4. Bargaining at Dunhuang Night Market
Modern bazaar on ancient Silk Road.
Dunhuang was a major stop on the Silk Road. Today, it remains a trading town.
The best way to feel like part of the legacy is to try bargaining at the Shazhou Night Market (敦煌夜市).
Dunhuang is a small town, so the night market is the only place to stock up on trinkets and souvenirs.
Local merchants sell their personal items (mostly jewelry) and artisans hand-carve camel engravings and paint desert landscapes.
Piles of dried fruit and nuts (juicy apricots, mammoth pistachios) are also available.
Bargain hard. Merchants will purposely hike up prices for foreigners. Even a little Chinese helps the bargaining process.
The market is in the center of the town and accessible by bus or taxi.
Shazhou Night Market (敦煌夜市), Shazhou Lu, Dunhuang 敦煌沙洲夜市. The night market runs from around 6 p.m. till midnight every day.
5. Camel riding and paragliding at Echoing Sand Mountain and Crescent Lake
Legend has it that the water in this Gobi oasis has a high medicinal value.
It may be overpopulated with tourists and reminiscent of a giant sandbox, but this is where visitors can experience all of Dunhuang rolled into one convenient spot.
Echoing Sand Mountain is a series of sand dunes that surround Crescent Lake, which is named for its distinctive shape. Echoes can be heard as the wind blows over the dunes.
Visitors ride camels up sand dunes, which rise to 250 meters. With gardens blooming on the banks of the water, Crescent Lake offers a lovely visual counterpoint to all that sand.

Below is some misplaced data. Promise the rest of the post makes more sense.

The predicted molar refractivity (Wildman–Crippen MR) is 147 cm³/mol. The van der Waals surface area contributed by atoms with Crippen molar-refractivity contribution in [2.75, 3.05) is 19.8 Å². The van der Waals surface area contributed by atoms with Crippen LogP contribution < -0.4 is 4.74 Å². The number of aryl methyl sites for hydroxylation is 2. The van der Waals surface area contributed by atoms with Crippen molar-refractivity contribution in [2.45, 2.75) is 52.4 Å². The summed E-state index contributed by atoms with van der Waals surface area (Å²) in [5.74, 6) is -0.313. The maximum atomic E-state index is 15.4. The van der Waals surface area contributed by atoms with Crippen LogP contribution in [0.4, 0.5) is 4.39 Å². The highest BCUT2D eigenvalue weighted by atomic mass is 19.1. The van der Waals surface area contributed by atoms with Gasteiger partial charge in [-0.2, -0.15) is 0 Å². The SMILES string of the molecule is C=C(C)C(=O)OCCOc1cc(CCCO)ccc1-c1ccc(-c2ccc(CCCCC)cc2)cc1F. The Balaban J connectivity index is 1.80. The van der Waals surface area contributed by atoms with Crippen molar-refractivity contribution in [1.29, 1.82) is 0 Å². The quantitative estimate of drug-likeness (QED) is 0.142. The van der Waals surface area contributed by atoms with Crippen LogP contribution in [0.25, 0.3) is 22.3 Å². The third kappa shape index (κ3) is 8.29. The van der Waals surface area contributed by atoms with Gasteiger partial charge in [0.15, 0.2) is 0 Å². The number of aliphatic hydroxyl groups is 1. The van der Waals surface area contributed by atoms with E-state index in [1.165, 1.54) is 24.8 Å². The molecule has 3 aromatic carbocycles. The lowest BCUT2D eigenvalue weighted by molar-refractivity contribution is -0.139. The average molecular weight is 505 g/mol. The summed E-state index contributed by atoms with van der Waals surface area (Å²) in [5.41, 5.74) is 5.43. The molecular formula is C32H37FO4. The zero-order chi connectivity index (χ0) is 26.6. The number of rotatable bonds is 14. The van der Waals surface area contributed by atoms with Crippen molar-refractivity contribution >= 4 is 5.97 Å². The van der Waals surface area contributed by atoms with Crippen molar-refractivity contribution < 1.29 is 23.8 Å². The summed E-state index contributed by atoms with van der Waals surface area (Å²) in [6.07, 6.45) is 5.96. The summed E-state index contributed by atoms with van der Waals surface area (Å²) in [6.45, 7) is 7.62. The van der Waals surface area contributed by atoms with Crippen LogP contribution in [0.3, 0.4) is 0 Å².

The attraction is also suitable for those with a daredevil edge. Paragliding is available; you can traverse the hills via dune buggy; or grab a sled and slide down the giant mounds of sand.
Admission is RMB 120 ($18) during peak season (May 1-October 31) and RMB 60 ($9) in low season.
Echoing Sand Mountain and Crescent Lake (鸣沙山和月牙泉), six kilometers south of Dunhuang. Bus No. 3 goes to the attraction from Dunhuang. The journey takes around 10 minutes and costs RMB 1 (US 15 cents).
6. Overnight camel trekking
Coolest transportation for Gobi explorers.
A night in the sand dunes with camels and a completely unpolluted night sky is the quintessential Dunhuang experience.
Located on the outskirts of the Echoing Sand Mountain, Charley Johng’s Dune Guesthouse arranges overnight camel tours for RMB 400 ($62).
The trek begins at 5 p.m. and ends at 8 a.m. the following morning.
The all-inclusive trip includes a tour guide, dinner (ramen), breakfast (bread), accommodations (tent) and, the best part, transportation (camels).
Guides don’t speak much English, but they’ve had their share of foreign customers, so they know the basics.
Be sure to put on a few layers before crawling out of the tent to go to the bathroom at 3 a.m. The temperature difference between night and day is up to 30 C.
There are no toilets. You dig your own holes.
Charley Johng’s Dune Guesthouse, Mingsha Shan, Sha Sheng Zhi Wu Yuan, Crescent Lake 鸣沙山沙生植物园, 月牙泉. Call +86 13893763029 or +86 937 885 7298 for details. A half-day notice is required.
Getting there: Dunhuang Airport (敦煌机场) is located 13 kilometers east of the city. China Southern operates a daily return flight between Xi’an Xianyang Airport and Dunhuang Airport. Air China flies between Beijing and Dunhuang once a day.
Dunhuang station is served by trains only from cities in northwest China. However, Liuyuan station (柳园站), approximately 130 kilometers from Dunhuang, links to Beijing, Shanghai, Nanjing, Chongqing and Chengdu. Shuttle buses and taxis connect Liuyuan station and Dunhuang.
Dunhuang Tourism Service Center, 32, Mingshan Lu, Dunhuang 敦煌鸣山路32号, +86 937 8851 518